It’s Father’s Day today, and like many offspring across the nation, you might have been doing some last-minute searches on Amazon for what to get your father… That designer watch which he’ll never wear ’cause he’s already got one that’s sentimental. Or those hair trimmers he’ll be reluctant to use because his 20-year-old one works “perfectly fine”.
But there’s one thing which isn’t listed on any lifestyle website’s wishlist: forgiveness.
Most of us have some kind of issue with our parents – especially our fathers – no matter how much of a good job they did. Yes, even the ones that sought to protect you and love you, fuck you up to some extent.
I always felt lucky with the dad I was dealt; he was seldom aggressive, never chucked me out for being gay and later, supported me when I suffered from panic attacks and depression. But until a few years ago I was still mad at him for not doing enough.
It’s almost inherent that at a certain age, we realise that our parents aren’t perfect and our fathers certainly aren’t the invincible superheroes like we’d hoped. But it’s impossible for parents to perfectly raise a child in an ever-changing world solely equipped with an education from decades older than that. And more often than not those dads who stuck around did their best with the knowledge they had at the time.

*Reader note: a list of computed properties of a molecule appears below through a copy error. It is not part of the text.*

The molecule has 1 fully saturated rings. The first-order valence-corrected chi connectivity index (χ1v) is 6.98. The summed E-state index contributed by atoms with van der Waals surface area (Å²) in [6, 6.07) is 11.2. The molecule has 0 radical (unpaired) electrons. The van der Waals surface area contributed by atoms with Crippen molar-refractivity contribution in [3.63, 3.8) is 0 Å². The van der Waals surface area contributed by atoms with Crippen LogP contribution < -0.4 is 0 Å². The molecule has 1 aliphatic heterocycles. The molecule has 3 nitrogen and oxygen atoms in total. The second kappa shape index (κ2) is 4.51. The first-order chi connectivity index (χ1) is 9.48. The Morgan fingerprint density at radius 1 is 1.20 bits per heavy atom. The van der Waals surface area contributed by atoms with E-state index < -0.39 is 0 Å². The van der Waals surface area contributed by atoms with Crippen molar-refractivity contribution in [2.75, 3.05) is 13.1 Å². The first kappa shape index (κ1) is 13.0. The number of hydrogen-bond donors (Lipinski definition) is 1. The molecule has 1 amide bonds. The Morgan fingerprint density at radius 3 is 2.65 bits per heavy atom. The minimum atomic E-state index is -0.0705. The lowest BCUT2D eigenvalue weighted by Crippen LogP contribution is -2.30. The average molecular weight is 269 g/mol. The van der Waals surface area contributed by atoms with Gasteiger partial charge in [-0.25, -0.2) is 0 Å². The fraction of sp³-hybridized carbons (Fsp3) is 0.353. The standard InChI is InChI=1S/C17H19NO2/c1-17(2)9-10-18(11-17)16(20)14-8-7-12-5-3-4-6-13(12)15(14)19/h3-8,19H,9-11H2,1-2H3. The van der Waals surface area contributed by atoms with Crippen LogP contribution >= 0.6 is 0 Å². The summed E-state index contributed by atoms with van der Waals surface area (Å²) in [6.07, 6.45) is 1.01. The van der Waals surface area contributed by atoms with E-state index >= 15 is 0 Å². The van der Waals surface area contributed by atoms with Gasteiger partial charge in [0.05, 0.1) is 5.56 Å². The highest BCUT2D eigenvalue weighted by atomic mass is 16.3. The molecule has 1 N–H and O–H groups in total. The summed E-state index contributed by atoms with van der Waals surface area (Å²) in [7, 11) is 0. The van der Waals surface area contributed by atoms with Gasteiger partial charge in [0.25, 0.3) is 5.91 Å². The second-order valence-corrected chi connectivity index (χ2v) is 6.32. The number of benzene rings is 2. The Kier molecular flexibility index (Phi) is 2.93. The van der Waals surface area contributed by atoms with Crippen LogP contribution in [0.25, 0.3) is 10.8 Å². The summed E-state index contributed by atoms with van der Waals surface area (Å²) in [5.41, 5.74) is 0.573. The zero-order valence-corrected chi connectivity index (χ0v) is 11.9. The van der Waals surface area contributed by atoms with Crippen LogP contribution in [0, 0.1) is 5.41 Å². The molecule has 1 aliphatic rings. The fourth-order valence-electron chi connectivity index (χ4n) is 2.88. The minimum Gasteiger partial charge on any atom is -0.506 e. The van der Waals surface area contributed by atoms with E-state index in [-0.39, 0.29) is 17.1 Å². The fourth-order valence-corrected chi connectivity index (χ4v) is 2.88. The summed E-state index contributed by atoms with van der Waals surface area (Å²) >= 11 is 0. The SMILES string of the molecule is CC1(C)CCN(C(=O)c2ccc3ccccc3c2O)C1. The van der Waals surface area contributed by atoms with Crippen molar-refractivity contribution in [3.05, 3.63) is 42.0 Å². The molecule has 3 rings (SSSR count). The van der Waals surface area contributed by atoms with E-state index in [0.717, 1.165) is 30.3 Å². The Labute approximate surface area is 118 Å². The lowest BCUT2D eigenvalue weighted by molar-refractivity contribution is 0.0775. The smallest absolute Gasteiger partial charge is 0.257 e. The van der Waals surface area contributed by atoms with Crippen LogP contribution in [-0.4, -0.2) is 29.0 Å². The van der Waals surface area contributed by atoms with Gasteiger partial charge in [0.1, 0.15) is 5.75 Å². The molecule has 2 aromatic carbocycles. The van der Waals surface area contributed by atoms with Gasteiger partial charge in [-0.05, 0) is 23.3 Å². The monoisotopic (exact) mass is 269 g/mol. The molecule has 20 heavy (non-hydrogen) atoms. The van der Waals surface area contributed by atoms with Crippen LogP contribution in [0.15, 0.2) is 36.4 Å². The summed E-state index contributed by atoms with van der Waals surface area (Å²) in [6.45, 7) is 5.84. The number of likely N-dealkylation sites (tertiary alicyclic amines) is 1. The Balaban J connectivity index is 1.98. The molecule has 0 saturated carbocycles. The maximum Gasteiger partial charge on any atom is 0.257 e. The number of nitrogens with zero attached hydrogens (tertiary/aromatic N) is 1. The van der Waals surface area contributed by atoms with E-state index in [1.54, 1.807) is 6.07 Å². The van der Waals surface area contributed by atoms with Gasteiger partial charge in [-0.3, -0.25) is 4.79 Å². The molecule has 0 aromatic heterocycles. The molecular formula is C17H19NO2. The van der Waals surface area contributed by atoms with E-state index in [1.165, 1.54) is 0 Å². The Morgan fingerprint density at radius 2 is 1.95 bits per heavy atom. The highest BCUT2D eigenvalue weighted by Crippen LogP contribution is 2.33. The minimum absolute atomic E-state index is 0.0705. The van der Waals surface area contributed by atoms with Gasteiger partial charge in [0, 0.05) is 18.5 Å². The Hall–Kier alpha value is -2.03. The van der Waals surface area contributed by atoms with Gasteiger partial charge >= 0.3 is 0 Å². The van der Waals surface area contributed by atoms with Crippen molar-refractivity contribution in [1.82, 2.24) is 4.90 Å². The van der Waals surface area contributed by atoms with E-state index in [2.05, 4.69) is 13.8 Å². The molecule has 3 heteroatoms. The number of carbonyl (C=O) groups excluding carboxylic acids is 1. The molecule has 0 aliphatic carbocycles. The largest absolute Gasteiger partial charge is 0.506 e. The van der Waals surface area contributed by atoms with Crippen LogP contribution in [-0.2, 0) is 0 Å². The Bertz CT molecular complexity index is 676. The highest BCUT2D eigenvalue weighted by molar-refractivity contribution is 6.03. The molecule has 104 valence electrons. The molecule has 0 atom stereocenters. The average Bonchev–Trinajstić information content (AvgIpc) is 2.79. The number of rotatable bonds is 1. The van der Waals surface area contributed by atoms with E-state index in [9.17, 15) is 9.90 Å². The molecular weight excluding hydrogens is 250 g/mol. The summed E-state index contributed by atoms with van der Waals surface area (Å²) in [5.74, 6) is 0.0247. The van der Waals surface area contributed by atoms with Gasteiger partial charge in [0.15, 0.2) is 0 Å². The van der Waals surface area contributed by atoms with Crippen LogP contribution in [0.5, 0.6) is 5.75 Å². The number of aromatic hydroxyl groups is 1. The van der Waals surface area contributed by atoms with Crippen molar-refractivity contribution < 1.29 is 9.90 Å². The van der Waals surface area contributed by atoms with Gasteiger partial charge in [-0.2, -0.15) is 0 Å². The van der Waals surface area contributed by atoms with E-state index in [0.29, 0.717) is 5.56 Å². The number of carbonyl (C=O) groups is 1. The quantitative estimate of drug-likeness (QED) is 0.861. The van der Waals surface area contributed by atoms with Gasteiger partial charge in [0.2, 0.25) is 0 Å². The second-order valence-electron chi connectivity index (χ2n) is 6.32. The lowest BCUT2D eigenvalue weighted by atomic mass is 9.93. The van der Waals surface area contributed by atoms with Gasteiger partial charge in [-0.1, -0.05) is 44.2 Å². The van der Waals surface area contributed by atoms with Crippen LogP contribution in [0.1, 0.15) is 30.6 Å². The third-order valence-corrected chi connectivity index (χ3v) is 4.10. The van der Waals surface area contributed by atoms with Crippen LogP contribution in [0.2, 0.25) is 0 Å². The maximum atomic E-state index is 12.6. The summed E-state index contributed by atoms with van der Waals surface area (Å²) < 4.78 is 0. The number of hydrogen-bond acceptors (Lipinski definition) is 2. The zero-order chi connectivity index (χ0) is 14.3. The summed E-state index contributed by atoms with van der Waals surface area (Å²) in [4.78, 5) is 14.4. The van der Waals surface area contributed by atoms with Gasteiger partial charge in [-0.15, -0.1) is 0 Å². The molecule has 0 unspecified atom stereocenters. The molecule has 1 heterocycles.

These men deserve forgiveness for being as closed-minded as the times they were born in, for not fulfilling the father-job criteria in a way which we needed, and for – in one way or another – succumbing to fear. Many of us have niggling grudges that we hold on to, even on a more subconscious level but when it comes to actions of the past, ruminating serves zero purpose apart from damaging your relationships with him, others, and yourself.
Perhaps your father didn’t do a great job, perhaps he didn’t even try, perhaps he cheated on your mother, abused substances, neglected you, got violent: becoming exactly what he wanted to be, a man that you wanted nothing to do with. So you may question: why does my ‘dad’ deserve to be absolved from that? The answer is, he doesn’t. But you do. And that’s the beauty of forgiveness, is that it’s not a one-way gift.
Resentment towards a villain-figure will only make you bitter and form obstacles that prevent you from being happy. While holding a grudge only permits you to hold onto your trauma too. It’s easier said than done, but once you can get your head around the idea that feeling a certain type of way about things you can’t change only leads to unhappiness.
It’s difficult, even on smaller scales, to let go of things that you view as unforgivable, but challenge yourself. You deserve to be happy, so its time to let go of anything which still possesses power over you so that you can move towards your full potential in life and love.
So, for the ones who failed trying, forgive them. And for the ones that didn’t try, forgive him – for yourself.